September 30 – October 1, 2005 | Badcuyp, Amsterdam

The Art and Politics of Netporn was the first major international conference on netporn criticism. It presented multiple perspectives on the growing global immersion in pornographic web-based media. An aim of the conference was to discuss the potential of art and critical research in times of heightened information surveillance, filtering and censorship. The research presentations, art projects and performances viewed netporn as a complex network, with impact and growth, like any industry or media operation. Conference presenters addressed the ‘schizo’ climate of hype and censorship, focusing on the ethics and aesthetics of digital media environments and activities such as blogging, webcamming, chatting, p2p porn, live journals, confession boards, mailing lists and zines.

All aspects of the netporn economy and history – from pro-porn/anti-porn wars, fluctuating economic business strategies and nation-state politics, to Internet governance models and filtering devices – are affecting everyday modes of sensing and understanding media and sexuality. This event opened new doors and perspectives for those interested in art, scholarship,
technology, the netporn industry and the public debate around it.

themes: the rise of the netporn society, porn meets brain: netporn theory, porn as a technology of the self, netporn, filtering and censorship.

speakers: Mark Dery, Susanna Paasonen, Ayah Bdeir, Matteo Pasquinelli, Sergio Messina, Julie Russo, Metka Zupanic, David Boardman, Manuel Bonik, Rogerio Lira, Indira Reynaert, Mikita Brottman, Matteo Stocchetti, Paul Mathias, David Sterritt, Michael Goddard, Barbara DeGenevieve, Mireille Miller-Young, Jason Wee, Shu Lea Cheang, Rodney Jones, Adam Zaretsky, Koen Leurs, and Katrien Jacobs.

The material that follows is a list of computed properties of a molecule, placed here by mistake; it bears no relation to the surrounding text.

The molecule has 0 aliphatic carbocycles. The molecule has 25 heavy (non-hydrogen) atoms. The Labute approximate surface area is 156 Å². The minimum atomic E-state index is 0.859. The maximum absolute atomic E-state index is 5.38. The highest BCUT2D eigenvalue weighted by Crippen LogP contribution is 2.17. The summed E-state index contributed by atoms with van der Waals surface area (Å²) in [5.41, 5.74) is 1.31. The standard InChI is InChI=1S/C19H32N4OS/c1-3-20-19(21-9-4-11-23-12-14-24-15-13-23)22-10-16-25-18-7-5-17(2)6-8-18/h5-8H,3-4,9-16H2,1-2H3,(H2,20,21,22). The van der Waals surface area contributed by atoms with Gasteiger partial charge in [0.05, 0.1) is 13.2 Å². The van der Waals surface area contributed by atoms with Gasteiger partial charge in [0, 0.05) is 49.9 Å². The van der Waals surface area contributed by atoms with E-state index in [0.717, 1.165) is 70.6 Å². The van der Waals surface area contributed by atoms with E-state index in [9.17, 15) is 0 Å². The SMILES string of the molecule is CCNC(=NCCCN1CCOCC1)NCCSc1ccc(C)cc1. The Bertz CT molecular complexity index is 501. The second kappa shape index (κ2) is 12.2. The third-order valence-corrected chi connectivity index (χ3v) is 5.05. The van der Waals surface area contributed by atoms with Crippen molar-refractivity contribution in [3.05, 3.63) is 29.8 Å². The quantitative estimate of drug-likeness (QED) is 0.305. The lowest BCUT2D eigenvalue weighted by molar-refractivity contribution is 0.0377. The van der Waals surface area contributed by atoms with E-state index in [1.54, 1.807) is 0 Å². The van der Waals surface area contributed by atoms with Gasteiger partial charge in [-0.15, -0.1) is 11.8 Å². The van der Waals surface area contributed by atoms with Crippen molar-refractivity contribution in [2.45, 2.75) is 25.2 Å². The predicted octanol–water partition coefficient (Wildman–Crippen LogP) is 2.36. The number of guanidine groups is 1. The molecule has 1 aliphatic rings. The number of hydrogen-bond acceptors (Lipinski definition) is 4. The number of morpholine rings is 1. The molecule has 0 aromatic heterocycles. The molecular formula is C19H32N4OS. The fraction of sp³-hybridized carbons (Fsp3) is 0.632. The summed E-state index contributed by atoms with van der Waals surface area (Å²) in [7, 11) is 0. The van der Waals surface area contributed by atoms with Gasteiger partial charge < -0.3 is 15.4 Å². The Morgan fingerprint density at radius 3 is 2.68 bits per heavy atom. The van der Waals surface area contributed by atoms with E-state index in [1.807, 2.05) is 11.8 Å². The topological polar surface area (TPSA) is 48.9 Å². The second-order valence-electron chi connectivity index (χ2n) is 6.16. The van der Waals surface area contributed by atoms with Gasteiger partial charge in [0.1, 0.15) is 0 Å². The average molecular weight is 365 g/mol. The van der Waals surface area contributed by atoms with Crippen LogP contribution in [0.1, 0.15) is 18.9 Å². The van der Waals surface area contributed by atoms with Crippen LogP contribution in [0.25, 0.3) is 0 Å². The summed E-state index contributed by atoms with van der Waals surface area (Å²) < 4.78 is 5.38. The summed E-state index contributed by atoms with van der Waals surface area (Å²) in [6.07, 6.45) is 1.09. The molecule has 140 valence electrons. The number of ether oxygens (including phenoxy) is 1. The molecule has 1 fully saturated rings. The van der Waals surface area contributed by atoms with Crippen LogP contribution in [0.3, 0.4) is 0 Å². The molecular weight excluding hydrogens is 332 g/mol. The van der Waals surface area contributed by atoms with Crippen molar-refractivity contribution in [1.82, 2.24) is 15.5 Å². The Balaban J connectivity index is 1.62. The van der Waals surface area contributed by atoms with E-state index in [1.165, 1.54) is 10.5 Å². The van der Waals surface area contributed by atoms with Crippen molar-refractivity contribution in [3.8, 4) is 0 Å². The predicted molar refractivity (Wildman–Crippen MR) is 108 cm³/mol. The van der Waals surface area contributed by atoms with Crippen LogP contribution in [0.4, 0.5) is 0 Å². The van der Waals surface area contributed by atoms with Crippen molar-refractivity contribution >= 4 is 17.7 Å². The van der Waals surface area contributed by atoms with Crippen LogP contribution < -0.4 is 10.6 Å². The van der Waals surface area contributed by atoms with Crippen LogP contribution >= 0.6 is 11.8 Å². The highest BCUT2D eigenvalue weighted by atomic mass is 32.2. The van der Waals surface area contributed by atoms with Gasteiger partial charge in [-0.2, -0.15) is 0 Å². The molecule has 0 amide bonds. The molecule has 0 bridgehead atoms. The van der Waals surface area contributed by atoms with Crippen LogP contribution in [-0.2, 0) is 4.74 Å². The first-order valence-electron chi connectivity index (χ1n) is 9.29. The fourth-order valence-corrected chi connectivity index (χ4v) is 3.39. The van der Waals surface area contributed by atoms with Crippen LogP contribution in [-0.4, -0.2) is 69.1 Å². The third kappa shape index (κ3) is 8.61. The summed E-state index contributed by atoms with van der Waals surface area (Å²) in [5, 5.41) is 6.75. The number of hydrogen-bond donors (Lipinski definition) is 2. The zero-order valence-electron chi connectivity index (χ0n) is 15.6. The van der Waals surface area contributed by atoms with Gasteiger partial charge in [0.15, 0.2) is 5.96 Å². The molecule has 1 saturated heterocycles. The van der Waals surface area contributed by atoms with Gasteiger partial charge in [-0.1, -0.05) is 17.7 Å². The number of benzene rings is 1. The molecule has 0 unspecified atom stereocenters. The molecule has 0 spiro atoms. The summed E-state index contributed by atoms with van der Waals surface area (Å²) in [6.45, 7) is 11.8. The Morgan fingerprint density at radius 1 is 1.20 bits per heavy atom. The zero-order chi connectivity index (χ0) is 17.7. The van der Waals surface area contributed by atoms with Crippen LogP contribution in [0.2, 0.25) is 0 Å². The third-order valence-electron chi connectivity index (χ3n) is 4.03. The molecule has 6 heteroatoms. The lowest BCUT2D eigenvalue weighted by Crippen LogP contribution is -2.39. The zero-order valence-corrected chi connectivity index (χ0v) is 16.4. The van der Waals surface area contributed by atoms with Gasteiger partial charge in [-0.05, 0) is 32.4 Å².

website: To subscribe to the netporn mailinglist, or access documentation of the two conferences or download a pdf copy of C’Lick Me: A Netporn Studies Reader go to

credits: The Art and Politics of Netporn was organised in collaboration with the Institute of Network Cultures, Katrien Jacobs and Matteo Pasquinelli. Concept: Katrien Jacobs. Supported by the Amsterdam School for Cultural Analysis.

follow up: On June 2, 2007 Amsterdam’s Paradiso hosted C’Lick Me, the 2nd International Netporn Festival. An international manifestation where scholars, artists, producers and critics presented and discussed the social, political, ethnic and artistic aspects of Internet pornography. The event was divided into a day program, an evening with dinner and screenings, and a performance night. Concept: Katrien Jacobs, Marije Janssen and Matteo Pasquinelli. See

publication: Katrien Jacobs, Marije Janssen and Matteo Pasquinelli, C’Lick Me: A Netporn Studies Reader, Amsterdam: Institute of Network Cultures and Paradiso, 2007. For a full description and how to order or download a copy see the publication page.